The water was so cold the fishermen wore warm, waterproof clothes to fish in the water.  They looked like they were freezing.  I walked in the water and it was icy.


One of my favorite birds.  I have seen sea gulls on both coasts,  the gulf of Mexico,in Alaska, and in the Virgin Islands.  They all fascinate me because they are so aware of everything around them.  Drop a crump and suddenly you have twenty or more flying around you. I don’t know how they know when food is around, but they always do  They act solitary until food is around and then, bam.   Every bird for himself.

We left Ocean Shores for the Olympic Peninsula.  We didn’t get up there the last time we were in the Northwest and I always hoped to get back.  It’s about a three hundred mile loop around it so we decided to take three days to drive it.


There are lodges all around it. We stopped at this one to eat lunch.


How cozy is this?  It was chilly out and a roaring fire in the fireplace was just what was needed.  Big, comfy couches and chairs around it.  Wish we had stayed here.


As it was off season, there were a lot of empty tables.


We were seated right by the window and could look out at a beautiful lake and at birds eating at the bird feeders.


We learned this was a Stellar Jay,  not unlike the blue jays in Indiana.


This was our view while we dined.  All the Adirondack chairs waiting for people to come sit and look at the scenery.


Anyone could be a Sasquatch.  Just put your face in the hole.    Sad to say, we saw no Sasquatches while in Washington.


Maybe next time we will stay at this lodge.

We continued up the peninsula in search of the Big Cedar.   That will be in the next post.  Stay tuned. Bye.




Finishing Some Odds and Ends

David had the last two weeks off for vacation.  The weeks went by way too quickly and Monday he will be back at work.  We spent some time traveling as you know, but we are glad to be back to home sweet home.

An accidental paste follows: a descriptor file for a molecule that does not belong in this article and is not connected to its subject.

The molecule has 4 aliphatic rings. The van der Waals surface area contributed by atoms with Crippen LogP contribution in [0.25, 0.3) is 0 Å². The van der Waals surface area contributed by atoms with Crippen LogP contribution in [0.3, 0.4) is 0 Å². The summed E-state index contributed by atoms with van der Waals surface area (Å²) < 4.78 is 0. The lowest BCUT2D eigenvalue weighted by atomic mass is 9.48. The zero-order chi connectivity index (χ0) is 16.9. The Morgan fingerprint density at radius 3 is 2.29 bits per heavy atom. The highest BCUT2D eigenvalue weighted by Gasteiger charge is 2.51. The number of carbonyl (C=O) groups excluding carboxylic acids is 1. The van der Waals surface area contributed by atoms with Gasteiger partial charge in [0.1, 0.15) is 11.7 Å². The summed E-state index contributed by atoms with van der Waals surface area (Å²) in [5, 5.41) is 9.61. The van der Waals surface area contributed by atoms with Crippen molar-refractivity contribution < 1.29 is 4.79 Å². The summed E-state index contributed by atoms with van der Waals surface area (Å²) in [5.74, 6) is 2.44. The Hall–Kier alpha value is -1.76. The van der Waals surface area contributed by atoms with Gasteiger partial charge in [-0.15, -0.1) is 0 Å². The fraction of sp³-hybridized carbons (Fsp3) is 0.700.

Here is what has been going on the last couple of weeks:


We got to spend some time with David’s brother and sister-in-law, Bill and Terry.  We had so much fun with them and they taught us how to play Dominoes.  I intend to learn to play it better and challenge them next time we see them. Hope it won’t be so many years before we see them again.  They talked about bringing their four grandchildren to visit us next summer to meet our grandchildren.  Hope it will happen.




We walked the beach. Oh, how I love the beach and the wildness of the ocean.  This particular beach was almost deserted except for a very few people.  Met a girl walking her lab puppy and I had to pet it.  Guess we will be getting that new puppy next year.




We took a ferry ride.  It was windy.  Can’t you tell?


We stayed in motels where the maids folded the towels in decorative ways like these.  They looked like little shirts.


I really loved this carpet in one of the motels.



We  saw several barn quilts that weren’t on barns.  They are really popular in the south.